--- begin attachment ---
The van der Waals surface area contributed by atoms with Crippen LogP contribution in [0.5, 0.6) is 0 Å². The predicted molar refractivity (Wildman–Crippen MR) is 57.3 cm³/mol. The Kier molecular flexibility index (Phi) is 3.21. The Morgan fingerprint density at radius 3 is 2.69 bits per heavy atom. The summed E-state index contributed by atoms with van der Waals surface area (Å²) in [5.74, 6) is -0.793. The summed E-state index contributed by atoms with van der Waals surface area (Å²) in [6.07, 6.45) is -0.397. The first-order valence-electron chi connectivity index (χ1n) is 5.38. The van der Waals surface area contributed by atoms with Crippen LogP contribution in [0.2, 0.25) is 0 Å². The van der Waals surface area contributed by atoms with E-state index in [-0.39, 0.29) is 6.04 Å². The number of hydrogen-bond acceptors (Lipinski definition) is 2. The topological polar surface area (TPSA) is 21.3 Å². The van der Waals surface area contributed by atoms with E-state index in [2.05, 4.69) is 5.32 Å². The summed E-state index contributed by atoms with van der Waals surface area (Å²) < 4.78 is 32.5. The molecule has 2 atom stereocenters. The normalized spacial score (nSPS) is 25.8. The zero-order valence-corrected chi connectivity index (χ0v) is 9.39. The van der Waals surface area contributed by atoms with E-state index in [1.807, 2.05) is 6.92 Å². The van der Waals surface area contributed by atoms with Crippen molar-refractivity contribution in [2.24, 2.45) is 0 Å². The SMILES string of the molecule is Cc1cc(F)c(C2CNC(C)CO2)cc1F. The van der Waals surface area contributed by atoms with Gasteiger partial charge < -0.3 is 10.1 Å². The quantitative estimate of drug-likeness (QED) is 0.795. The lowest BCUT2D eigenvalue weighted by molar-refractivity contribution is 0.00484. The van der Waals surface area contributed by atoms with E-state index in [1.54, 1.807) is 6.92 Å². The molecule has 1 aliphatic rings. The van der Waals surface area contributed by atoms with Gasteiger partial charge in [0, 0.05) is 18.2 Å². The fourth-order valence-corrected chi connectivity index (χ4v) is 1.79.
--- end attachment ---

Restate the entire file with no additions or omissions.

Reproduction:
The van der Waals surface area contributed by atoms with Crippen LogP contribution in [0.5, 0.6) is 0 Å². The predicted molar refractivity (Wildman–Crippen MR) is 57.3 cm³/mol. The Kier molecular flexibility index (Phi) is 3.21. The Morgan fingerprint density at radius 3 is 2.69 bits per heavy atom. The summed E-state index contributed by atoms with van der Waals surface area (Å²) in [5.74, 6) is -0.793. The summed E-state index contributed by atoms with van der Waals surface area (Å²) in [6.07, 6.45) is -0.397. The first-order valence-electron chi connectivity index (χ1n) is 5.38. The van der Waals surface area contributed by atoms with Crippen LogP contribution in [0.2, 0.25) is 0 Å². The van der Waals surface area contributed by atoms with E-state index in [-0.39, 0.29) is 6.04 Å². The number of hydrogen-bond acceptors (Lipinski definition) is 2. The topological polar surface area (TPSA) is 21.3 Å². The van der Waals surface area contributed by atoms with E-state index in [2.05, 4.69) is 5.32 Å². The summed E-state index contributed by atoms with van der Waals surface area (Å²) < 4.78 is 32.5. The molecule has 2 atom stereocenters. The normalized spacial score (nSPS) is 25.8. The zero-order valence-corrected chi connectivity index (χ0v) is 9.39. The van der Waals surface area contributed by atoms with E-state index in [1.807, 2.05) is 6.92 Å². The van der Waals surface area contributed by atoms with Crippen molar-refractivity contribution in [2.24, 2.45) is 0 Å². The SMILES string of the molecule is Cc1cc(F)c(C2CNC(C)CO2)cc1F. The van der Waals surface area contributed by atoms with Gasteiger partial charge < -0.3 is 10.1 Å². The quantitative estimate of drug-likeness (QED) is 0.795. The lowest BCUT2D eigenvalue weighted by molar-refractivity contribution is 0.00484. The van der Waals surface area contributed by atoms with E-state index in [1.54, 1.807) is 6.92 Å². The molecule has 1 aliphatic rings. The van der Waals surface area contributed by atoms with Gasteiger partial charge in [0, 0.05) is 18.2 Å². The fourth-order valence-corrected chi connectivity index (χ4v) is 1.79.